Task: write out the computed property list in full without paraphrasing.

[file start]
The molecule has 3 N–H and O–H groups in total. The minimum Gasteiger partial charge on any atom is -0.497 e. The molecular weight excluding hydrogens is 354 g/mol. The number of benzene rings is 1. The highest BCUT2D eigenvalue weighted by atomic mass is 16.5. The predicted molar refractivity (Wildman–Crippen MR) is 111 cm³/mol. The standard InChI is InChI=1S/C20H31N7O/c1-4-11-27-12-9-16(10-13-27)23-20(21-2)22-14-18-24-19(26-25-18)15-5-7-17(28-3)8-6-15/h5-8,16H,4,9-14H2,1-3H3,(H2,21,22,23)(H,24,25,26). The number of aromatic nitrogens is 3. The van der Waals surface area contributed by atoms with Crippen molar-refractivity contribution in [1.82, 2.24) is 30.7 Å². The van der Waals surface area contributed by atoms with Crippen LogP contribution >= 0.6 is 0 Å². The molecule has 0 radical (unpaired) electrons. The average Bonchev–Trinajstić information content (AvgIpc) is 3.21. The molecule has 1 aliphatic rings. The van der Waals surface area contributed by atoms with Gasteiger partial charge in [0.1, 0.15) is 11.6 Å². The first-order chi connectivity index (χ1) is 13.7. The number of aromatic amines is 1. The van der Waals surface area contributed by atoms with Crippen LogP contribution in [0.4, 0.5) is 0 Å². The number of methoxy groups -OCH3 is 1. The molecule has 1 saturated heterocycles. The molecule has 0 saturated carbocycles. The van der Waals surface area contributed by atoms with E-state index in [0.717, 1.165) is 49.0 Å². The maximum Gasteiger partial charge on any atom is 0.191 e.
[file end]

The molecule has 3 N–H and O–H groups in total. The minimum Gasteiger partial charge on any atom is -0.497 e. The molecular weight excluding hydrogens is 354 g/mol. The number of benzene rings is 1. The highest BCUT2D eigenvalue weighted by atomic mass is 16.5. The predicted molar refractivity (Wildman–Crippen MR) is 111 cm³/mol. The standard InChI is InChI=1S/C20H31N7O/c1-4-11-27-12-9-16(10-13-27)23-20(21-2)22-14-18-24-19(26-25-18)15-5-7-17(28-3)8-6-15/h5-8,16H,4,9-14H2,1-3H3,(H2,21,22,23)(H,24,25,26). The number of aromatic nitrogens is 3. The van der Waals surface area contributed by atoms with Crippen molar-refractivity contribution in [1.82, 2.24) is 30.7 Å². The van der Waals surface area contributed by atoms with Crippen LogP contribution >= 0.6 is 0 Å². The molecule has 0 radical (unpaired) electrons. The average Bonchev–Trinajstić information content (AvgIpc) is 3.21. The molecule has 1 aliphatic rings. The van der Waals surface area contributed by atoms with Gasteiger partial charge in [0.1, 0.15) is 11.6 Å². The first-order chi connectivity index (χ1) is 13.7. The number of aromatic amines is 1. The van der Waals surface area contributed by atoms with Crippen LogP contribution in [0.4, 0.5) is 0 Å². The number of methoxy groups -OCH3 is 1. The molecule has 1 saturated heterocycles. The molecule has 0 saturated carbocycles. The van der Waals surface area contributed by atoms with E-state index in [0.717, 1.165) is 49.0 Å². The maximum Gasteiger partial charge on any atom is 0.191 e.